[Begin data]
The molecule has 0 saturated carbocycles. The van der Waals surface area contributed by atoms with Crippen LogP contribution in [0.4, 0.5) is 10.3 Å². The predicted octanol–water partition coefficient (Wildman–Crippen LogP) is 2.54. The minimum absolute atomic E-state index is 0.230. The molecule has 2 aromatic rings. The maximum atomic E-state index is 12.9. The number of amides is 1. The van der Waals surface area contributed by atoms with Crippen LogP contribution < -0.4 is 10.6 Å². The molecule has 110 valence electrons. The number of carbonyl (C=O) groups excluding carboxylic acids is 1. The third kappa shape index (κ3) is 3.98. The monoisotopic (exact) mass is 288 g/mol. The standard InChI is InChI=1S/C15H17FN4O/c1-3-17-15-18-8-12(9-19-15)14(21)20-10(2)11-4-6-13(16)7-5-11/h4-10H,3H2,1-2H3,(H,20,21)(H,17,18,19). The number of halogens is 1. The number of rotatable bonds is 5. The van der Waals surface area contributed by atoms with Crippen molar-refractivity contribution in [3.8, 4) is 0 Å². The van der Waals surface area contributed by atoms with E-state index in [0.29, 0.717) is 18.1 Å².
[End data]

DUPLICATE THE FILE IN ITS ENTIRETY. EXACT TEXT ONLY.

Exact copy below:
The molecule has 0 saturated carbocycles. The van der Waals surface area contributed by atoms with Crippen LogP contribution in [0.4, 0.5) is 10.3 Å². The predicted octanol–water partition coefficient (Wildman–Crippen LogP) is 2.54. The minimum absolute atomic E-state index is 0.230. The molecule has 2 aromatic rings. The maximum atomic E-state index is 12.9. The number of amides is 1. The van der Waals surface area contributed by atoms with Crippen LogP contribution < -0.4 is 10.6 Å². The molecule has 110 valence electrons. The number of carbonyl (C=O) groups excluding carboxylic acids is 1. The third kappa shape index (κ3) is 3.98. The monoisotopic (exact) mass is 288 g/mol. The standard InChI is InChI=1S/C15H17FN4O/c1-3-17-15-18-8-12(9-19-15)14(21)20-10(2)11-4-6-13(16)7-5-11/h4-10H,3H2,1-2H3,(H,20,21)(H,17,18,19). The number of halogens is 1. The number of rotatable bonds is 5. The van der Waals surface area contributed by atoms with Crippen molar-refractivity contribution in [3.8, 4) is 0 Å². The van der Waals surface area contributed by atoms with E-state index in [0.29, 0.717) is 18.1 Å².